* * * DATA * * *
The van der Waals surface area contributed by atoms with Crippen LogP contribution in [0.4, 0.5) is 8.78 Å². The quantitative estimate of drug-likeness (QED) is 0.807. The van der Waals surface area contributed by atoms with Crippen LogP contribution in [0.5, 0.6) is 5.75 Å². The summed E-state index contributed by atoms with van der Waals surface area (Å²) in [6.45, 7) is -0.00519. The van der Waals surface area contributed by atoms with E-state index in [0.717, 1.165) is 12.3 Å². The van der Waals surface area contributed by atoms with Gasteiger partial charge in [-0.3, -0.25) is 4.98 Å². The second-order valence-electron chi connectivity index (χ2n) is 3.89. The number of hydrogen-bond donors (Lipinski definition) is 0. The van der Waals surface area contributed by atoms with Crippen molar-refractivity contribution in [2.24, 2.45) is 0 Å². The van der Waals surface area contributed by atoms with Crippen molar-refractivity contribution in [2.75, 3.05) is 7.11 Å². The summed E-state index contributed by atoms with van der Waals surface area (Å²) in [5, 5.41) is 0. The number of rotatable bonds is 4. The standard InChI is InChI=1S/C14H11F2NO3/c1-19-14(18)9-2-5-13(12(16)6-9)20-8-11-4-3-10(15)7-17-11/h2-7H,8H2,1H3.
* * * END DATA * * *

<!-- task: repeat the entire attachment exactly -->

The van der Waals surface area contributed by atoms with Crippen LogP contribution in [0.4, 0.5) is 8.78 Å². The quantitative estimate of drug-likeness (QED) is 0.807. The van der Waals surface area contributed by atoms with Crippen LogP contribution in [0.5, 0.6) is 5.75 Å². The summed E-state index contributed by atoms with van der Waals surface area (Å²) in [6.45, 7) is -0.00519. The van der Waals surface area contributed by atoms with E-state index in [0.717, 1.165) is 12.3 Å². The van der Waals surface area contributed by atoms with Gasteiger partial charge in [-0.3, -0.25) is 4.98 Å². The second-order valence-electron chi connectivity index (χ2n) is 3.89. The number of hydrogen-bond donors (Lipinski definition) is 0. The van der Waals surface area contributed by atoms with Crippen molar-refractivity contribution in [2.24, 2.45) is 0 Å². The van der Waals surface area contributed by atoms with Crippen molar-refractivity contribution in [2.75, 3.05) is 7.11 Å². The summed E-state index contributed by atoms with van der Waals surface area (Å²) in [5, 5.41) is 0. The number of rotatable bonds is 4. The standard InChI is InChI=1S/C14H11F2NO3/c1-19-14(18)9-2-5-13(12(16)6-9)20-8-11-4-3-10(15)7-17-11/h2-7H,8H2,1H3.